The amount of data that is being collected, managed and analyzed has exploded. Eric Schmidt of Google famously stated in 2010, “There were 5 Exabytes of information created between the dawn of civilization through 2003, but that much information is now created every 2 days.” His statement caught plenty of attention. People were amazed at the amount of data we generated that seemed beyond imagination. It turned out Eric Schmidt actually under-estimated.
Since 2010, the amount of data and the rate of data collection have only grown even more. Big data is on everyone’s mind and getting hotter each day. Following the frantic pace of collecting and keeping data is the needs for talent to manage them.
There are two common job titles relating to data management – DBA (Database Administrator) and Data Architect. We talked to Dharshan Rangegowda, founder of ScaleGrid (a B2B startup focuses on managing NoSQL databases in the cloud), to get an overview of these two roles – what they are, what they have in common and how they are different.
Q. What does a Data Architect do?
It varies from company to company. Generally speak, Data Architect is a high level role. They first understand the data-related requirements for the software system they’re building. These requirements could be what data is being collected, how data flows through the system, and how data is used and analyzed. Knowing these, the data architect will then make decisions about the technologies and the architecture that would meet the requirements.
Q. What does a DBA do?
Comparing to Data Architect, DBA is more hands-on. After the Data Architect made a decision about what technologies to use and how to use them, the DBA is the person who would execute that plan. DBAs would set up databases and different environments, make sure things run smoothly, monitor databases’ performance, troubleshoot, do data backup, etc.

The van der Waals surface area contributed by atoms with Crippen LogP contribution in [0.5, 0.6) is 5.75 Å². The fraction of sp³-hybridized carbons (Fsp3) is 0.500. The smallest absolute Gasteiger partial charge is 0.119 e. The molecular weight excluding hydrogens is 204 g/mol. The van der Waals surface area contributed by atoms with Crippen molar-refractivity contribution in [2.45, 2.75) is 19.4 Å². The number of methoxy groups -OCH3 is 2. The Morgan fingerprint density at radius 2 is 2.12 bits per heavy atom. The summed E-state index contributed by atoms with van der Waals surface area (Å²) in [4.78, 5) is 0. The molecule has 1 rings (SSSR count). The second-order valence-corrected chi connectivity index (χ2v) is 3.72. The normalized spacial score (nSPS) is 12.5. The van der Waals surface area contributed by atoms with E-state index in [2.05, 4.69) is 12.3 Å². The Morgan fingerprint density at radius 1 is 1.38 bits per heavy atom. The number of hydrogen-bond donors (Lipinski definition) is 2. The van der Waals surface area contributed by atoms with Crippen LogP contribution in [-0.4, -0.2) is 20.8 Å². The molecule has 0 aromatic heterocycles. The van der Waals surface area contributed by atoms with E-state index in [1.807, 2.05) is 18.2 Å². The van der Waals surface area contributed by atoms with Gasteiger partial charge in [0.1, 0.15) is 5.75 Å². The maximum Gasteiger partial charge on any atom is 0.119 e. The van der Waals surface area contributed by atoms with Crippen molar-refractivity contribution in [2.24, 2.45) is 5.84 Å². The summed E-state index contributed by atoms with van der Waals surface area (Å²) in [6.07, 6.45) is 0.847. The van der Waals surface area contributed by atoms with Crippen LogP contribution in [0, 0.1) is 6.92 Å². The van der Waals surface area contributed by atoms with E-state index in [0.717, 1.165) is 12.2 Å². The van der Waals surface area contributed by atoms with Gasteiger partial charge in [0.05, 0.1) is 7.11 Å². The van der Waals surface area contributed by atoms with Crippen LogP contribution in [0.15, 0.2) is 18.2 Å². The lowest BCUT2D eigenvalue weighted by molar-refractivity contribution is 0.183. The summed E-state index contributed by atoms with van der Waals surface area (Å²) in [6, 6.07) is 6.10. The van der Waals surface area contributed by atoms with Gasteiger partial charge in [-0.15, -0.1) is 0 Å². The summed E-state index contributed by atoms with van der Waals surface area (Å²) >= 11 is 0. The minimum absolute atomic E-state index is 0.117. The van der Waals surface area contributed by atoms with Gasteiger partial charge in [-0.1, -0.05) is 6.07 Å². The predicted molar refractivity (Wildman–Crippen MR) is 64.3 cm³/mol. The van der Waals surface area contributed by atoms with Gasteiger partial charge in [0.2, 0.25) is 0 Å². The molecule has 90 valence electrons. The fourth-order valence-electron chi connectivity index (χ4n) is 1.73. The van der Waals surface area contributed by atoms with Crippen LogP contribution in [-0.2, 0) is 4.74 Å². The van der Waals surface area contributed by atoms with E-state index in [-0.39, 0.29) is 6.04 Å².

A DBA is a technical resource who helps the Data Architect carrying out their high level plan and design. DBAs are responsible for the day-to-day operations of database management and its necessary infrastructure.
Q. What are some responsibilities that DBA and Data Architect would both have in?
There is definitely some overlap between the work of DBAs and Data Architects. At many organizations, these two roles are actually played by the same person. At bigger organizations, you would see them separated.
At many smaller organizations, the boundary is fuzzy and work is usually done by one person. There, you would see one guy doing both the architecture design and the hands-on database management.
Q. What’s the future for these two roles?
We’re seeing less of the DBA roles due to the growing usage of outsourced, managed database solutions. Another reason for this trend is that DevOps is taking on many tasks that used to be done by DBAs, especially at small- and mid-sized organizations.
As more data centric companies sprouting up, we should see the corresponding growing need for Data Architects because of the significant importance of data at these companies.